Within our daily practices, consider and practice the “Reduce, Reuse, Recycle” mantra. Being conscious of the fact that recycling is a small part of the big picture of environment sustainability, it can often be a great “hook” (the first tangible project) to subsequently enlist staff in further sustainability initiatives. However, when it comes to waste, ensure correct segregation is occuring first.
Segregating infectious and general waste correctly can lead to significant financial and environmental savings. Infectious (clinical) waste is far more expensive to dispose of (commonly 10 times the cost of general waste) and requires extensive processing. Surprisingly, few clinical areas within hospitals do this well, yet correct segregation is potentially the easiest practice to instigate, as no new systems/waste streams need to be altered or introduced.
Using less initially has greater benefits and this includes avoiding unnecessary patient procedures/investigations/activities as well as considering ways to decrease energy and water consumption. Non-clinical areas (even on wards) should not be forgotten. Consider exploring whether computers and air-conditioners can be automatically set to stand by out-of-hours and printers defaulted to double-sided in non-clinical areas.
General practices can also benefit from addressing their ecological footprint. Following recommendations derived from an energy audit in 2016, the Benalla Church St Surgery (north-east Victoria) reaped immediate financial savings of over $4000 per annum (the audit cost less than $1500) with additional sustainability measures (addressing clinical waste, recycling, general waste, paper use) leading to a further $3,130 saving each year.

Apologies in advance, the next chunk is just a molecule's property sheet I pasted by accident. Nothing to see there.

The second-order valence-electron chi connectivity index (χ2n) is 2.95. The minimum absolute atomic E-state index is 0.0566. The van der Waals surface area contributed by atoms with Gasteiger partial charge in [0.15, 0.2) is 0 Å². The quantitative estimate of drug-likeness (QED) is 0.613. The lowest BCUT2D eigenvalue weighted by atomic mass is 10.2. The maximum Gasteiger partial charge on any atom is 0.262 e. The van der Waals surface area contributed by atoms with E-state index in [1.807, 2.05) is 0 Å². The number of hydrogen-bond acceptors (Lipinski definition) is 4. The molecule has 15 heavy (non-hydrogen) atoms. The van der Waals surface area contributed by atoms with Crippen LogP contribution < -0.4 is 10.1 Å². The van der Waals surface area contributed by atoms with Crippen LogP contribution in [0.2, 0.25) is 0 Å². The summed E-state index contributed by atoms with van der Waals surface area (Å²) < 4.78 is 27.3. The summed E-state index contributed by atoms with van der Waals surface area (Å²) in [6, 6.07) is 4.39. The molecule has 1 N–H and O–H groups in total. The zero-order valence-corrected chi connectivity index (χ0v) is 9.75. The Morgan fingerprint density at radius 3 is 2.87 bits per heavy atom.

Australia’s professional medical colleges are beginning to address environmental sustainability practices. The RACP released its Position Statement “Environmentally Sustainable Healthcare in 2016” and ANZCA released a draft “Statement on Environmental Sustainability in Anaesthesia and Pain Medicine Practice” earlier this year.
The AMA first released its Position Statement “Climate Change and Human Health” in 2004, and later revised it in 2008, and again in 2015.
Meanwhile, the Council of Presidents of Medical Colleges (CPMC) recently held a Climate Change and Health Roundtable coinciding with the UK’s SDU founding director Dr David Pencheon’s visit to Australia. The CPMC subsequently released a communique on “Managing and Responding to Climate Risk in Healthcare”, which has been endorsed by 11 medical colleges and can be found on the CPMC’s website.
The Australian health sector faces many significant future challenges, including a rapidly expanding burden of chronic disease, an ageing population, continual costly advances in medical technology, as well as the need to build resilience to climate change-related health threats, and the predicted amplification of extreme weather events (eg. heat waves, bushfires, droughts) associated with climate change.
In this context, the future of high quality healthcare relies on it being delivered in ways that are both environmentally and financially sustainable.
Article contributed by Dr Eugenie Kayak FANZCA, MBBS, MSc. National Deputy Chair Doctors for the Environment Australia (DEA). Article content has drawn extensively from DEA’s related documents. For a full list of refences please contact the editor, email@example.com